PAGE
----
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P. H. Frederikse, J. Foglio, C. Bitel; Brain Specific Micro RNAs and Synaptic Vesicle Protein Machinery in Lenses Are Evolutionarily Conserved Between Vertebrates and Invertebrates. Invest. Ophthalmol. Vis. Sci. 2007;48(13):2014.
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© ARVO (1962-2015); The Authors (2016-present)
The goal of this study is to provide further evidence establishing the fundamental role of basic cell biology and gene regulation mechanisms in lens, which happen to be uniquely shared with neurons, that when subverted by stress or aging contribute to cataractogenesis. Previously, we demonstrated the remarkable extent to which neuronal synaptic vesicle trafficking machinery, centered on the normal role of the Alzheimer precursor protein (APP), also has a fundamental role in lens development and cell biology. More recently, we demonstrated that 'neuron-specific' micro RNAs (miRNAs) with critical roles in brain development are also expressed in the lens. Here, we investigate lens synaptic vesicle cell biology and 'brain-specific' miRNAs in invertebrates to determine if expected evolutionary conservation of these processes has occurred, and to solidify links between synaptic vesicle trafficking and neuronal miRNA gene regulation in lens and brain in order to understand their role in cataractogenesis.
Loligo pealei is a classic invertebrate model used to study neurons and synaptic vesicle transport. Synaptic vesicle proteins, APP, & kinesin motor protein expression and distribution were examined in mammalian and fish lenses and compared with squid lenses using RT-PCR, immunoblot, and immunohistochemistry. ‘Brain-specific’ miRNAs in vertebrate and invertebrate lenses were assayed on northern blots and compared with brain.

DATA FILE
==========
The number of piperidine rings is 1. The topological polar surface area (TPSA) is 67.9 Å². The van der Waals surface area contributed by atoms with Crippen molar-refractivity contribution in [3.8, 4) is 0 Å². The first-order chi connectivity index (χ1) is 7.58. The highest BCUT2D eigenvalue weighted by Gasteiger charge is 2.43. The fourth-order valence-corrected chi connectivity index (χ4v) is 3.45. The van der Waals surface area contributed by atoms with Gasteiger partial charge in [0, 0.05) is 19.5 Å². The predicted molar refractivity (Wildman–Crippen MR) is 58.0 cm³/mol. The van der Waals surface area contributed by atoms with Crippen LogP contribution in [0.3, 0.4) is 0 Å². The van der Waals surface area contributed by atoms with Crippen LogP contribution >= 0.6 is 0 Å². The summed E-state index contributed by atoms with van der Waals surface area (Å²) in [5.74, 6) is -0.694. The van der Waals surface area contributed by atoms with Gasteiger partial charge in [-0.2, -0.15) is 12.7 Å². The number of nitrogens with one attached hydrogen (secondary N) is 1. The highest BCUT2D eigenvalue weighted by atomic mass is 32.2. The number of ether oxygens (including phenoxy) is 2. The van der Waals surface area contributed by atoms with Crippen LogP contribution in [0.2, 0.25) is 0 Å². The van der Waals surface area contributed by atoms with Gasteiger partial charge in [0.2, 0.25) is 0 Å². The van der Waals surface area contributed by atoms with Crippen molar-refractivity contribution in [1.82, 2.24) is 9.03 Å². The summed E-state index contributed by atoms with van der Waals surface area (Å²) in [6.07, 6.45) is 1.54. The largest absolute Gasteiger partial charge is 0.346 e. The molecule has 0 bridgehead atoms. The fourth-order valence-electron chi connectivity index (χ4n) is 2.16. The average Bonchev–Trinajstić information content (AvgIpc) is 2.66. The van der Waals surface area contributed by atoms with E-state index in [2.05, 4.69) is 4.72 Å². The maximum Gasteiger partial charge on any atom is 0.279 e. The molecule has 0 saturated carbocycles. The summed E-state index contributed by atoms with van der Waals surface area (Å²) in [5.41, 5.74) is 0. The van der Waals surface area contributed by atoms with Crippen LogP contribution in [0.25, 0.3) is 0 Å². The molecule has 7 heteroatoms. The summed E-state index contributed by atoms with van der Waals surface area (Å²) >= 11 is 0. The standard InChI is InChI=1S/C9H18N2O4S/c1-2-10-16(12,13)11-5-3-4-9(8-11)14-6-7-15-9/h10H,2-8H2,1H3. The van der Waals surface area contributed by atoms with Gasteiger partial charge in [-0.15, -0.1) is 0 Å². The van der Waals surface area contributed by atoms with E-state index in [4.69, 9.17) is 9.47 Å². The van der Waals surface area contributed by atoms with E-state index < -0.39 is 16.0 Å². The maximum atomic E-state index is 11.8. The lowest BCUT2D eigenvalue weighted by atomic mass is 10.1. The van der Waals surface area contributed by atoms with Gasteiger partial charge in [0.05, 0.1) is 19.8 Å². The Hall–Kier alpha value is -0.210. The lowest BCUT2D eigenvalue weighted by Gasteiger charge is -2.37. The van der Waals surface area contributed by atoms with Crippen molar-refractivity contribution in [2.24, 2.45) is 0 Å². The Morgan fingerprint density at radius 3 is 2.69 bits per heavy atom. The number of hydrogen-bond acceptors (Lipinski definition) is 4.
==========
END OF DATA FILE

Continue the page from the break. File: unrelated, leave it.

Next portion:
The data demonstrate lens expression of synapsin, synaptotagmin, SNAP25, APP, kinesin heavy and light chain in invertebrate lenses, consistent with our previous studies, and with microtubules in vertebrate and invertebrate lenses shown by others. We also demonstrate conserved lens expression of brain-specific miRNAs, including miR-124, miR-7, miR125b, and let-7. miR-124 and synaptic vesicle protein gene expression linked by tumor suppressor REST/NRSF regulation is discussed.
We provide further evidence that basic synaptic vesicle transport machinery and micro RNA regulatory mechanisms that have been shown to also fundamentally characterize neurons, are evolutionarily conserved in the invertebrate lens and brain. Finally, in light of observations that sensory organs pre-date the brain, and that camera eyes with lenses remarkably similar to mammals, are present in jellyfish and dinoflagellates (e.g. Gehring J Hered. 2005;96:171), our results lead us to speculate further that synaptic vesicle transport and miRNA mechanisms that define neurons may have been present first in primitive lenses.
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